The Three Droves, 1656
Born October 1, 1620 in Haarlem, Netherlands, Nicolaes Berchem was a Dutch landscape painter. Berchem is known for his strong use of light, lush verdant landscapes and elegant figures yet sadly, is not given due attention for his incredible gifts. Berchem was an incredibly prolific painter and also produced many etchings and drawings during his lifetime in Haarlem and Amsterdam. Although not exactly a household name, Berchem was highly esteemed in his day. He taught some of the leading Dutch artists of the Golden Age, including Karel Dujardin, Pieter de Hooch, Jan van Huchtenburg, and Jacob Ochtervelt among others.
In The Three Droves above, Berchem's stunning light bathes this scene in romantic warmth. Judging by the greenish-yellow tone in the sky we see that Berchem glazed it in warm yellows, and the way that tree off to the right is silhouetted against that orange glow is breathtaking. He uses the warm tones as a motif throughout the painting, in some of the livestock, the figures, the path they tread on, and sidelights the various trees in the distance. Look closely at some of the brushwork in the leaves, and one can clearly see Berchem's profound respect for the land and nature. The greens that he uses in the foreground are an astutely rendered warm tone, smooth in certain areas and in others he reveals the leafy grass surrounding the sheep. This may be fantasy, but it is pure heaven...and must be incredibly moving in person.
Landscape with Bathers, 1669 (Landscape by Joris van der Haagen, figures by Nicolaes Berchem)
Berchem here collaborates with fellow Dutch Master Joris van der Haagen, who apparently does most of the landscape. In this lush, gorgeous setting Haagen uses an earthy palette. Warm greens and browns fill the composition, with only the slightest use of red and blue for accents. The main trees on the left are quite possibly some of the most beautiful ever painted. Although not entirely interesting at first glance, look deeper and we see how Haagen dapples his magic light across the leaves toward the left, gradually darkening in shadow toward the right, then finishes with warm, deep umbers backlit from the sun on the trees toward the river. Slowly raise your eyes upward to see just how brilliant this brushwork is in how the greens go from dense, shadow shapes to individual leaves as they soar upward toward the sky. Berchem's figures here are relaxed and painted naturally. It is interesting to wonder how much Haagen worked on the landscape as his style is quite similar to Berchem, and he could have easily painted this scene alone without Haagen.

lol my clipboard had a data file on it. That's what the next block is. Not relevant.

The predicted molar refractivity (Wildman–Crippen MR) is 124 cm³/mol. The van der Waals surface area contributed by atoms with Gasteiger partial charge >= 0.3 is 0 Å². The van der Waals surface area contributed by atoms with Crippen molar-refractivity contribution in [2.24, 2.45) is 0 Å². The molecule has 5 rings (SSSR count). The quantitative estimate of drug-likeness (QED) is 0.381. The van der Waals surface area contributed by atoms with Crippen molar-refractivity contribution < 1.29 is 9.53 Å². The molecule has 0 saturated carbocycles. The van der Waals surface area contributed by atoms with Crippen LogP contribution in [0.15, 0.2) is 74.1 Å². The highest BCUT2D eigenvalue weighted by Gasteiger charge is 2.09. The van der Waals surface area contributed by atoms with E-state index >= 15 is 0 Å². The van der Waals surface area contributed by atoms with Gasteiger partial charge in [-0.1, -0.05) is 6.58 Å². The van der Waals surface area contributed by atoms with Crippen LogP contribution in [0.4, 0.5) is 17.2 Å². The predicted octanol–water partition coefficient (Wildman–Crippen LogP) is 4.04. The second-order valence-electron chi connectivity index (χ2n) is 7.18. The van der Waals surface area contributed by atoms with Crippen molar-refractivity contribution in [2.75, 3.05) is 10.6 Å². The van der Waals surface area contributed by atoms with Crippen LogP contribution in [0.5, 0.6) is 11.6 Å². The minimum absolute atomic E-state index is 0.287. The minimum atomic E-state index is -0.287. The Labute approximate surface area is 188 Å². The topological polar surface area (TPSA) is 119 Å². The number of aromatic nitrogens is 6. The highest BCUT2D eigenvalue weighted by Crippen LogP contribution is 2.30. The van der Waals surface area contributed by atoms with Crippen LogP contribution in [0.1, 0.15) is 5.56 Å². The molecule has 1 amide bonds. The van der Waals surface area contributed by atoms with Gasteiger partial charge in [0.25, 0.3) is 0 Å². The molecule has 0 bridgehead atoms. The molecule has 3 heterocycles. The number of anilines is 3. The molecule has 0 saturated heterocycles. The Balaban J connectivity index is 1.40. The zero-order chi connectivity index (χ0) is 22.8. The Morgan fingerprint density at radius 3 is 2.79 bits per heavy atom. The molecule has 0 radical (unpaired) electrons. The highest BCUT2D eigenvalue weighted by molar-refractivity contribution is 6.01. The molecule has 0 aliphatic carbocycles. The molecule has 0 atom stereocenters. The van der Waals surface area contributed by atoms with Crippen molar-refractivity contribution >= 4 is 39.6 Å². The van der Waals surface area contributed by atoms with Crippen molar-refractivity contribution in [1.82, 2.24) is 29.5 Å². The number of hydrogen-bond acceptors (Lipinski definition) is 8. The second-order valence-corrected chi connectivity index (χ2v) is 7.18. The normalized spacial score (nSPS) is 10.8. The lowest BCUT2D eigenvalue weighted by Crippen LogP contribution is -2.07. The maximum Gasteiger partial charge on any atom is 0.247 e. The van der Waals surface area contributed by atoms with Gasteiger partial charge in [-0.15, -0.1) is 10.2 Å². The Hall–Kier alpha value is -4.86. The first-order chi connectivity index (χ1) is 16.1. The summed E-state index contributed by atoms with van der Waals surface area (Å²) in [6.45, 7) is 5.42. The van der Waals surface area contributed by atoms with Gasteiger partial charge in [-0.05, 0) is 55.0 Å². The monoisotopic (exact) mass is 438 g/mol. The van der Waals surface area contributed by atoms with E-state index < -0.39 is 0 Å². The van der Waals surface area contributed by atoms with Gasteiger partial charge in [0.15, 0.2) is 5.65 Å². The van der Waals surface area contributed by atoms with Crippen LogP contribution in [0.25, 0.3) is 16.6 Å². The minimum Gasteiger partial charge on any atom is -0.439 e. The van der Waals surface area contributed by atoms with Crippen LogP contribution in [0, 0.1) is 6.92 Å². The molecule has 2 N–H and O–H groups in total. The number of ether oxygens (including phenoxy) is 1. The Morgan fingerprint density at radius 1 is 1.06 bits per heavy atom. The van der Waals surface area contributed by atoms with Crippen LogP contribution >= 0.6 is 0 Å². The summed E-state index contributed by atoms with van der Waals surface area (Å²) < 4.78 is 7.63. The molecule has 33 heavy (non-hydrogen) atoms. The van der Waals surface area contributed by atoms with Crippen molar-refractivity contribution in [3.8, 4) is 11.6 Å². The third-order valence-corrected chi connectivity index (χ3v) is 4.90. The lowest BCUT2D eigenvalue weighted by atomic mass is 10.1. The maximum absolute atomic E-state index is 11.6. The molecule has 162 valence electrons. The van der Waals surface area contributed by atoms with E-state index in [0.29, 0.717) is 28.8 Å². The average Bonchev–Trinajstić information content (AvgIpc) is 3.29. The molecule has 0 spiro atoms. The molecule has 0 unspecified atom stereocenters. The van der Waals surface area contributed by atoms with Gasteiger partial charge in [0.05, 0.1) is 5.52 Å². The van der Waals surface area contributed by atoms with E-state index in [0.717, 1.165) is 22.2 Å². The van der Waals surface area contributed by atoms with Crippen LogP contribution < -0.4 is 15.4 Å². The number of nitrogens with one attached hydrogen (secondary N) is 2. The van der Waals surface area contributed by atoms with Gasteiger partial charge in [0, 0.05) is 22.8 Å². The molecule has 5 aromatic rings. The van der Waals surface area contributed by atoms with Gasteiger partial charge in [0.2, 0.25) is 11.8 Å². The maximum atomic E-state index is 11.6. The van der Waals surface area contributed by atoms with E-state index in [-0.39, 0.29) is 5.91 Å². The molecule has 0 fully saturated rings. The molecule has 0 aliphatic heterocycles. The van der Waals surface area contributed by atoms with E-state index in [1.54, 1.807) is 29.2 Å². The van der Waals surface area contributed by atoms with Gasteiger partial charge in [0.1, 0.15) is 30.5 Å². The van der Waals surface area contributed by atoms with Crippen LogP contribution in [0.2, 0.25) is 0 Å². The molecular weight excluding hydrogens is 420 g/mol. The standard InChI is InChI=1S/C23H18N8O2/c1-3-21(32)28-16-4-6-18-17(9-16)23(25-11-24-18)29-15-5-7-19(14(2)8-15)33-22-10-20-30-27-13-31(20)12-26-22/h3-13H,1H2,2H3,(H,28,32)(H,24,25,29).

Peasants with Four Oxen and a Goat at a Ford by a Ruined Aqueduct, ca. 1658
I love the loose brushwork in this painting. Berchem glazes the sky again with yellow, this time with dramatic clouds to indicate perspective and distance. This rather massive arch is in sharp one-point perspective and we can see how Berchem has some fun with the tones and brushstrokes here, alternating greys with warm tones and framing it with delicate vegetation. While travelling in Italy Berchem did several sketches of the Roman countryside and used these as inspiration for his bucolic capriccios with invented ruins. Note how detailed the livestock is painted below. Berchem did several drawings of cows and various other livestock in order to depict his animals accurately. They appear to be standing in a very shallow water, which Bertram suggests a hazy reflection below with various dark and bright tones. Berchem takes ordinary concepts and breathes life into them with his deep respect and love of rural life and nature.
View of the Colosseum in Rome,ca.1680
This pen-and-ink wash clearly shows Berchem's apt attention to composition. His figures are always small in relation to the landscape, yet always busy doing something. Here, the architecture of this crumbling Colosseum offers us a hint of how the ancient world was buried in foliage during the fifteenth and sixteenth centuries...yet piquing the interest of all artists and humanists all over Europe to change the world by inspiration from the past.
Mountainous Landscape with Muleteers, 1658
A stunning work. Minimalist for a landscape of the 17th century, yet its power comes from the late afternoon light fading off to the left of the frame. Although Berchem uses much less foliage than his other works, the attention to detail in these trees is more enthralling. That warm yellow glaze off to the left of the sky here makes the painting. The landscape here is brilliant in composition, leading the eye gently down the sloping valley off to the mountains in the distance. It is here that we can try to humbly imagine here a world without pollution or machinery, or the noise of technology...how that air must have smelled so fresh and invigorating.
Italianate Landscape, 1683
I love the freshness and vivid afternoon light in this work. Berchem uses a beautiful blue sky with dramatic clouds, partially infused with sunlight, that lead our eye to a very cool atmospheric distance. I like how the main trees here are in partial shadow, along with the figures on the road, yet gently struck by the light of the sun in a way that makes us stop to look at them. His method of painting vegetation and grass is inspiring practice for any landscape painter. This contrast between cool and warm, bright sunlight and shadow, makes this work nearly impossible to not admire.
Berchem's love for nature and pastoral life reveals that truism of art that our feelings as artists cannot lie in painting. His work is timeless in that we can immerse ourselves in his majestic countryside and bucolic characters to not only appreciate his world, but hopefully to inspire us to preserve our own as well.